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click to enlarge Map of COVID-19 cases reported in Nova Scotia as of April 18, 2021. Legend here. THE COAST

Map of COVID-19 cases reported in Nova Scotia as of April 18, 2021. Legend here. THE COAST

7 cases, the Brazilian variant arrives and a second nursing home case April 18 

Plus some late-breaking school cases on a sucky COVID-19 Sunday.

A deranged gunman started a murderous rampage in Portapique, Nova Scotia, on the night of April 18, 2020. That rampage ended with the gunman killed before noon on April 19, by the same RCMP he disguised himself as, after he murdered 22 people. Today marks the first anniversary of the massacre, a time that should be for quiet reflection and peace. Unfortunately, the coronavirus has a different agenda.

Nova Scotia is announcing seven new COVID-19 cases today. "Three cases are in Eastern Zone and are related to travel outside of Atlantic Canada," says the daily provincial report. "Four cases are in Central Zone. Two are close contacts of previously reported cases, one is related to international travel, and one is under investigation."

The case under investigation as potential community spread, with no obvious tie to travel or previous patients, would normally be the concerning one. But as will become painfully clear as this report unfolds, today is not a normal day for the virus. After yesterday's announcement that a nursing home staffer tested positive—on the anniversary of Northwood's first deaths of the outbreak that ended up killing 53 residents—another staffer is positive today.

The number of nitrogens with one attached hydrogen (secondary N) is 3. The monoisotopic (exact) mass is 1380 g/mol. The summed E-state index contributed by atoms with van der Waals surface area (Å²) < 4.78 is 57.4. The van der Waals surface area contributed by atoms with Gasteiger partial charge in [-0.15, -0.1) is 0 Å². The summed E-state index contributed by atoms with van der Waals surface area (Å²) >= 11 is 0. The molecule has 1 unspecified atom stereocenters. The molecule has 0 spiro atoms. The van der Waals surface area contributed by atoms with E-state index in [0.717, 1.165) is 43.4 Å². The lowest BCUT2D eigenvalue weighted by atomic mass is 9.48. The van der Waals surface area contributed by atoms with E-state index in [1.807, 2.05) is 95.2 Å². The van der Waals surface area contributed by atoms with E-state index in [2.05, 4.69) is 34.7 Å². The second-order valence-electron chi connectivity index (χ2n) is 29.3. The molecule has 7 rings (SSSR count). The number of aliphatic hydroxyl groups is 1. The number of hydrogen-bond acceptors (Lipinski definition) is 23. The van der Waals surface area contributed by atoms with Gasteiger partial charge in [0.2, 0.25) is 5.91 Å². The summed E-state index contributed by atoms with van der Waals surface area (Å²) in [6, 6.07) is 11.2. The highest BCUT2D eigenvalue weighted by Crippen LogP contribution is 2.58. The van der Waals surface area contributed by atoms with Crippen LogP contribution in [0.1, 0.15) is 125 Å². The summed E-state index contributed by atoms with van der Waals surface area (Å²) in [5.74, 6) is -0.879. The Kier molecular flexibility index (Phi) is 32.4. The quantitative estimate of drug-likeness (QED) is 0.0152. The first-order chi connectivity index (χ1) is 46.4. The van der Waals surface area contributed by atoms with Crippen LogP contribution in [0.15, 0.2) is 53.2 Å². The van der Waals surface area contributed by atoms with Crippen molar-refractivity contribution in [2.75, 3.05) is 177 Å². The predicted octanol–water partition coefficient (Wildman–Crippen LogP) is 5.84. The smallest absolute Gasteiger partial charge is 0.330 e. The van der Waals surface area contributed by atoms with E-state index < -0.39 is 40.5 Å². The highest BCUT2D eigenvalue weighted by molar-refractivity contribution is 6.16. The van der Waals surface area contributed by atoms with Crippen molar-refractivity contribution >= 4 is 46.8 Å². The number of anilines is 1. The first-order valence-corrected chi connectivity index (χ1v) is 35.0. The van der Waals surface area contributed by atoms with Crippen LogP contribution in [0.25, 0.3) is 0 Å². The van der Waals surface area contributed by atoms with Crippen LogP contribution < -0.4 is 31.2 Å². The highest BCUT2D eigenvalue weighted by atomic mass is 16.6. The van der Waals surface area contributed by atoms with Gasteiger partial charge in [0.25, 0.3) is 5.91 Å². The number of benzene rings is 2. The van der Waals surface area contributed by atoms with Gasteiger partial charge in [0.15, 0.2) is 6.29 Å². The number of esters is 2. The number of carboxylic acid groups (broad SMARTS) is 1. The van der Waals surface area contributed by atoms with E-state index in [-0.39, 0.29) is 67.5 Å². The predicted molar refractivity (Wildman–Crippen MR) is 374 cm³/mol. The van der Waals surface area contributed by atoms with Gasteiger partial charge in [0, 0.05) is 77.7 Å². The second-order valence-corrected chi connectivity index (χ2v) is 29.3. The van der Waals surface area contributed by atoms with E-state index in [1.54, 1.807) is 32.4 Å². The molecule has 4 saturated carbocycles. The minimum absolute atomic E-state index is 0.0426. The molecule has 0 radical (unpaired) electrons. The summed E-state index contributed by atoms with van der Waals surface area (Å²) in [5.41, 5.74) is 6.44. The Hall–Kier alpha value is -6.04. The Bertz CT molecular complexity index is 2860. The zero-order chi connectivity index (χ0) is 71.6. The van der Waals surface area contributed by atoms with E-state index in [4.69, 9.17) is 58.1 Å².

"One of the close contact cases in Central Zone is a second staff member at Glasgow Hall, a long-term care home in Dartmouth," the province's Sunday report says. "As a precaution, residents are being isolated and cared for in their rooms and the facility is closed to visitors and designated caregivers. All residents have been tested. Testing was completed yesterday for all staff who are close contacts of the two staff members who tested positive. Testing is underway for all other staff and will be completed today. Most residents of this facility have been fully vaccinated with two doses of COVID-19 vaccine. Work is underway to support any remaining residents and staff who wish to get vaccinated."